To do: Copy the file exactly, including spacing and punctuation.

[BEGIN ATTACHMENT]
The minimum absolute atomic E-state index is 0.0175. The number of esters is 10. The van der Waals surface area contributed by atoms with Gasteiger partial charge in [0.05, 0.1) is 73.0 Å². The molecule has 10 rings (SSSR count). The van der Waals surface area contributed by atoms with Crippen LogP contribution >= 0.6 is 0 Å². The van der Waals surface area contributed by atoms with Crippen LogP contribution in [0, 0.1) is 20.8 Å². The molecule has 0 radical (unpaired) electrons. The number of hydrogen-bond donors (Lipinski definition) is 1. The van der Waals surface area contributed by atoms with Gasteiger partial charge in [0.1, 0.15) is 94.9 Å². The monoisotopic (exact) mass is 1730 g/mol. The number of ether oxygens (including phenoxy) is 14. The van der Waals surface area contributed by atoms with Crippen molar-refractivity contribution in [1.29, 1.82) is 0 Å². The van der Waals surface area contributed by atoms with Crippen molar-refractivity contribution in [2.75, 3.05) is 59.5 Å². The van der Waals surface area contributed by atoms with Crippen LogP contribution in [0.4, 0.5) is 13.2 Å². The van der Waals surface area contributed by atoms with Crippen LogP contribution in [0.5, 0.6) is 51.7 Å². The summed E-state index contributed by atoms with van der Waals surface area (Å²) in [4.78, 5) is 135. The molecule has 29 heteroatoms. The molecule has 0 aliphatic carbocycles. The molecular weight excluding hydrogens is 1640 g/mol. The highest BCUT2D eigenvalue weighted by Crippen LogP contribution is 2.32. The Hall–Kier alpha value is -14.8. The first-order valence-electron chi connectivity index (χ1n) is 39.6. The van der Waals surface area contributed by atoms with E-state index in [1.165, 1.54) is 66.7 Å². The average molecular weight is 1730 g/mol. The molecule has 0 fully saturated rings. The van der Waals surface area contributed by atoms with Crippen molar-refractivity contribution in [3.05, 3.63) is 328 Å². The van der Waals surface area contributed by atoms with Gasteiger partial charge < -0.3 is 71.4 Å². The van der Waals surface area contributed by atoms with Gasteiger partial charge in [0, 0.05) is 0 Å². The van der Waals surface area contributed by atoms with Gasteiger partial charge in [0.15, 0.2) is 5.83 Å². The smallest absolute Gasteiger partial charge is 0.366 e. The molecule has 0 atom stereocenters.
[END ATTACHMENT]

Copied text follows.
The minimum absolute atomic E-state index is 0.0175. The number of esters is 10. The van der Waals surface area contributed by atoms with Gasteiger partial charge in [0.05, 0.1) is 73.0 Å². The molecule has 10 rings (SSSR count). The van der Waals surface area contributed by atoms with Crippen LogP contribution >= 0.6 is 0 Å². The van der Waals surface area contributed by atoms with Crippen LogP contribution in [0, 0.1) is 20.8 Å². The molecule has 0 radical (unpaired) electrons. The number of hydrogen-bond donors (Lipinski definition) is 1. The van der Waals surface area contributed by atoms with Gasteiger partial charge in [0.1, 0.15) is 94.9 Å². The monoisotopic (exact) mass is 1730 g/mol. The number of ether oxygens (including phenoxy) is 14. The van der Waals surface area contributed by atoms with Crippen molar-refractivity contribution in [1.29, 1.82) is 0 Å². The van der Waals surface area contributed by atoms with Crippen molar-refractivity contribution in [2.75, 3.05) is 59.5 Å². The van der Waals surface area contributed by atoms with Crippen LogP contribution in [0.4, 0.5) is 13.2 Å². The van der Waals surface area contributed by atoms with Crippen LogP contribution in [0.5, 0.6) is 51.7 Å². The summed E-state index contributed by atoms with van der Waals surface area (Å²) in [4.78, 5) is 135. The molecule has 29 heteroatoms. The molecule has 0 aliphatic carbocycles. The molecular weight excluding hydrogens is 1640 g/mol. The highest BCUT2D eigenvalue weighted by Crippen LogP contribution is 2.32. The Hall–Kier alpha value is -14.8. The first-order valence-electron chi connectivity index (χ1n) is 39.6. The van der Waals surface area contributed by atoms with E-state index in [1.165, 1.54) is 66.7 Å². The average molecular weight is 1730 g/mol. The molecule has 0 fully saturated rings. The van der Waals surface area contributed by atoms with Crippen molar-refractivity contribution in [3.05, 3.63) is 328 Å². The van der Waals surface area contributed by atoms with Gasteiger partial charge < -0.3 is 71.4 Å². The van der Waals surface area contributed by atoms with Gasteiger partial charge in [0, 0.05) is 0 Å². The van der Waals surface area contributed by atoms with Gasteiger partial charge in [0.15, 0.2) is 5.83 Å². The smallest absolute Gasteiger partial charge is 0.366 e. The molecule has 0 atom stereocenters.